Stretching can improve your flexibility and can make your walking more comfortable. This stretching routine targets the muscle groups you will use for good walking posture and mobility. Many walkers like to do a stretching routine at the start of their workout. Some also like to again stretch at the end or do some stretches in the middle of long walks.
Warm up for 5 minutes at an easy walking pace before stretching. Never stretch cold muscles or you risk tearing them. Incorporate mobility exercises designed to take a muscle and joint through its range of motion. Perform these stretches slowly. Only stretch as far as is comfortable. If you have any medical problem that makes it difficult to perform one of these stretches, you may want to ask your doctor, physical therapist, or athletic trainer for an alternate flexibility exercise.
Stretches and Mobility Exercise for Walkers
Find an upright pole or fence or wall that will support you for leaning into for some of these stretches and mobility exercises. You will start at the top of your body and work your way down.
- Make quarter circles with your head.
- Start with your ear near your shoulder on one side.
- Rotate your head around to the front, ending with your ear near the shoulder on the other side.
- Roll your head back to the other side.
- Repeat 5 to 10 times.
- With one arm at a time, make backward arm circle with your palm facing out, thumb pointed up.
- Repeat 10 to 15 times with each arm.
- Then make forward arm circles with the palm facing in, thumb pointed down, repeating 10 to 15 times with each arm.
- Stand up, take a half-step back with the right foot.
- Bend your left knee and shift your weight back onto your right hip.
- While keeping the right leg straight, bend forward more and reach further down your right leg.
- Hold for 15 to 30 seconds.
- Switch sides and repeat on the other side.
- Stand erect, holding onto a wall for support.
- Bend your knee behind you so that you can grasp your foot, holding your heel against your rear end.
- Stand up straight and push your knee gently back as far as you can. The hand just keeps the heel in place, you don’t pull with the hand. For some, it is more comfortable to use the hand from the opposite side.
- Hold for 15 to 30 seconds, then switch to stretch the other leg.
- Stand at arms-length from a wall or horizontal post.
- Lean into the wall, bracing yourself with your arms.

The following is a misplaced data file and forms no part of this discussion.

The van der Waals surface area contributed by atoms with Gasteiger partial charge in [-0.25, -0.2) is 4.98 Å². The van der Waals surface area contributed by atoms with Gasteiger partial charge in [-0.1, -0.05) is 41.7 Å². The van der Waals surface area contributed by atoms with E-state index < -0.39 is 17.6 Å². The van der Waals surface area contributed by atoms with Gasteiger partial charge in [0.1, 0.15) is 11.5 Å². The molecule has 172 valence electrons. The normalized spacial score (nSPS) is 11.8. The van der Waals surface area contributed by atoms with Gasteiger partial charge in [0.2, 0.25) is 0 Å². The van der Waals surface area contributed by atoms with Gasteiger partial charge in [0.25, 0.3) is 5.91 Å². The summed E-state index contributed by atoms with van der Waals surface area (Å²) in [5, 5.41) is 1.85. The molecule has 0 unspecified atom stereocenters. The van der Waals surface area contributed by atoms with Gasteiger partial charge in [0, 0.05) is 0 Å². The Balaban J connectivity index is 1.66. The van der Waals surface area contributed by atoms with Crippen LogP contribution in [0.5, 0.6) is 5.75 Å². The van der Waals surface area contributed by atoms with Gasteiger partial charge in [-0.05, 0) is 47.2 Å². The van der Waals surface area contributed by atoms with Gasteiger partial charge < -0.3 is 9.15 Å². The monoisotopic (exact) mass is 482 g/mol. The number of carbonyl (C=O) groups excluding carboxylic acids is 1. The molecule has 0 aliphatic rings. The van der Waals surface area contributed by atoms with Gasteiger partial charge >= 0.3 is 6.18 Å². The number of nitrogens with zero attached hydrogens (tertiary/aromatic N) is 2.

- Place one leg forward with the knee bent. This leg will have no weight put on it.
- Keep the other leg back with the knee straight and heel down.
- Keeping your back straight, move your hips toward the wall until you feel a stretch.
- Hold 30 seconds. Relax.
- Repeat with the other leg.
Soleus Calf Stretch
- From the calf stretch position, bend the back knee so that the angle is changed to stretch the Achilles’ tendon.
- Keep your heel down.
- Hold 15 to 30 seconds.
- Then switch legs and repeat on the other leg.
- Facing a pole, hold on with both hands.
- Bending at the knee, bring one leg forward, then extend and swing that leg back and behind.
- Repeat 10 to 15 times, then switch legs.
- Be cautious of hyperextending your lower back.
Cross Over Leg Swings
- Holding onto a pole or fence rail with both hands, face forward.
- Swing one leg in front of your body gradually swinging higher.
- Swing about 10 to 15 times with each leg.
After stretching and mobility exercises, now you are ready to walk the main portion of your walk at your desired speed.
Why Should You Stretch?
Flexibility exercise can help you maintain your full range of motion for your muscle groups and joints. This is especially important as you age. The American College of Sports Medicine recommends doing flexibility exercises at least two or three days each week to improve your range of motion. Stretching combined with your walking routine can ensure that you get both stretching and moderate-intensity exercise.
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